David Bosch and the South African emergence (part 2)

March 31, 2009

I started blogging a response to Mark Sayers’ important post of last week yesterday. I’m attempting to answer what the South African conversation would look like from the network (look at Brother Maynard’s post to see how I’m using this concept) where I find myself, while using David Bosch as the theologian that I believe is more and more influencing my own thought, and maybe that this network as well.

What about the neo-missiologists? Well, I haven’t seen the house-church movement really taking off in the South African emerging scene. Maybe it’s just me, but House Churches in South Africa seem to be connected with a very conservative theology, and links strongly to the charismatic movement. This might be because of the dominance of mainline churches, and that house churches was a convenient way for the charismatics of couple of decades ago to break away. But OK, I’m no expert on this, so please correct me.

There might however be another way in which the neo-missiologists is surfacing in South Africa: The Partnership for Missional Churches. Alan Hirsch is an important guy for those in this network, and I have a feeling growing in importance. These guys have a great respect for the work of David Bosch. Nelus Niemandt in his book Nuwe Drome vir Nuwe Werklikhede (Chapter 1 – only available in Afrikaans) seem to make a very strong connection between them and the Emerging Church. If Matt Stone is correct that the neo-missiologists have the same thinking on Lausanne than the blenders, then looking at how people think on this document might help us in understanding them. I’ve written on David Bosch’s thoughts on Lausanne here.

Reggie Nel recently wrote quite a harsh critique of the partnership, because of it’s close ties with the denominational and white Dutch Reformed Church, and the way that it’s managed hierarchical, with money that needs to be paid to become part etc. Maybe someone want to write some more on the relationship between our own partnership, the neo-missiologist and David Bosch. At this stage I can’t really see our interpretation of Bosch, or the emerging conversation in South Africa as it plays out on blogs and the internet, going the neo-missiologist direction.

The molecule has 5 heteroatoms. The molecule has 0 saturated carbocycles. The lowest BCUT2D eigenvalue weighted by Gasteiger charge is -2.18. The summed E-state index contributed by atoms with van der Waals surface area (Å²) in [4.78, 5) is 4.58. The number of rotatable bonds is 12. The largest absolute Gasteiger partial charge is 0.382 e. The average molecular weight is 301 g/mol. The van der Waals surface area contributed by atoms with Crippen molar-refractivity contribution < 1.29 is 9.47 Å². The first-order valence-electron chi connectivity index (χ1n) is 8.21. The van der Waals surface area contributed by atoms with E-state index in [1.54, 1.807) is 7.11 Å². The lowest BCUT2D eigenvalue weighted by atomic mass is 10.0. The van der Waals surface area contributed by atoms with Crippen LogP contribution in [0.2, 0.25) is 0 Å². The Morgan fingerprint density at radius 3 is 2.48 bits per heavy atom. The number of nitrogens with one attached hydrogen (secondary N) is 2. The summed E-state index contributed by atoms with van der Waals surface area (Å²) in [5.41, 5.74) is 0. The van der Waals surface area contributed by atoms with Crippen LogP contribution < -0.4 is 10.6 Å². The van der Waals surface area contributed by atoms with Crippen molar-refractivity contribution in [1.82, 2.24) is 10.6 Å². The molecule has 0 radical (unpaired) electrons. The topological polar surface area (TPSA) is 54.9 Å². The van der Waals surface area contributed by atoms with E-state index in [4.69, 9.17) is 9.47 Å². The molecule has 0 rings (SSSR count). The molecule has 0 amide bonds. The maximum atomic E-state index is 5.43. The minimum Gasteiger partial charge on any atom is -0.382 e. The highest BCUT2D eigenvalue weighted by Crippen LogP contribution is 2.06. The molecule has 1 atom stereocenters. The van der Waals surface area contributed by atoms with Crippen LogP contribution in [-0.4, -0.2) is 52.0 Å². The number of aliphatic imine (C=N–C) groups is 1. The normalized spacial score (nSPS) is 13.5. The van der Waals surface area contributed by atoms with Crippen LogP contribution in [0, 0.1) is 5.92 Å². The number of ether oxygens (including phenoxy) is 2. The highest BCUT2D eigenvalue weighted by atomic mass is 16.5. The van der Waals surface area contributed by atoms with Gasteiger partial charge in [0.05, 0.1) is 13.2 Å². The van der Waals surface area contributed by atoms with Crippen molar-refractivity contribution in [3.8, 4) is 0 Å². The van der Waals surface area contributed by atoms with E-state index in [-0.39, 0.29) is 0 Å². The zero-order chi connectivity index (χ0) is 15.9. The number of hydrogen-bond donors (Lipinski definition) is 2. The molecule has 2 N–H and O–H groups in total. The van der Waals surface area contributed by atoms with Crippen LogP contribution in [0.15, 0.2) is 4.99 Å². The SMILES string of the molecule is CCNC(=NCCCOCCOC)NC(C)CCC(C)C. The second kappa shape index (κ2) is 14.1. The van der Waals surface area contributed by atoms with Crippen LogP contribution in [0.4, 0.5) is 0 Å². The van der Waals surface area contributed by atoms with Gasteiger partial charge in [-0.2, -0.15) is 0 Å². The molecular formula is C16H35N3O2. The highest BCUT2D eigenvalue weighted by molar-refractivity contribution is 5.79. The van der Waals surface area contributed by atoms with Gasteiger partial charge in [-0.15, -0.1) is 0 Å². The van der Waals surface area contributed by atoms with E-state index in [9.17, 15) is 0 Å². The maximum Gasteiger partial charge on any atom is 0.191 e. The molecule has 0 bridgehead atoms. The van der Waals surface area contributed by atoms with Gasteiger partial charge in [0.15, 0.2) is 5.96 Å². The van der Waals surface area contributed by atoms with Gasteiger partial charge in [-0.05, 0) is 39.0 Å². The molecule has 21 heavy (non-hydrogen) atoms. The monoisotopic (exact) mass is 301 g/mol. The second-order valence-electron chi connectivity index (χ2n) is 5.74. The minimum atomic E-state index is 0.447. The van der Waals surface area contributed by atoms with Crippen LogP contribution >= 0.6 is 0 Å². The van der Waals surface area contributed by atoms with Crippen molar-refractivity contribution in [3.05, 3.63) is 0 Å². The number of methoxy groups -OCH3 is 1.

I’ll ignore the Digital Pentacostals and the Blenders. Sayers’ himself consider the first not to be part of what he call the emerging missional conversation (which, might I add, is difficult to know what he mean with this in light of an earlier post he wrote). Our own conversation has not developed far enough to allow a significant number to go back to their former evangelical roots. Neither Kimball nor Mcmanus seem to have much of an influence in South Africa. Furthermore, I’ve already written about the understanding of Bosch on Laussane, and the Blenders have made it clear what they think about this.

OK, so I’m not really sure what to make of the neo-missiologists. And I’d like to see where this fits in with our Dutch Reformed Partnership for Missional Churches. But somehow I have a feeling that working with the theology and missiology of Bosch, will be taking us in a different direction.


One Response to “David Bosch and the South African emergence (part 2)”

  1. Hugo Says:

    Intersting dynamics in how this develops…

    And now to go just a tad off-topic (this rather belongs on a previous post of yours): I’ve got my copy of Transforming Mission, now I must just make time to read! Catch up with your book club… are you still reading together, and will you be blogging more about it as you go?

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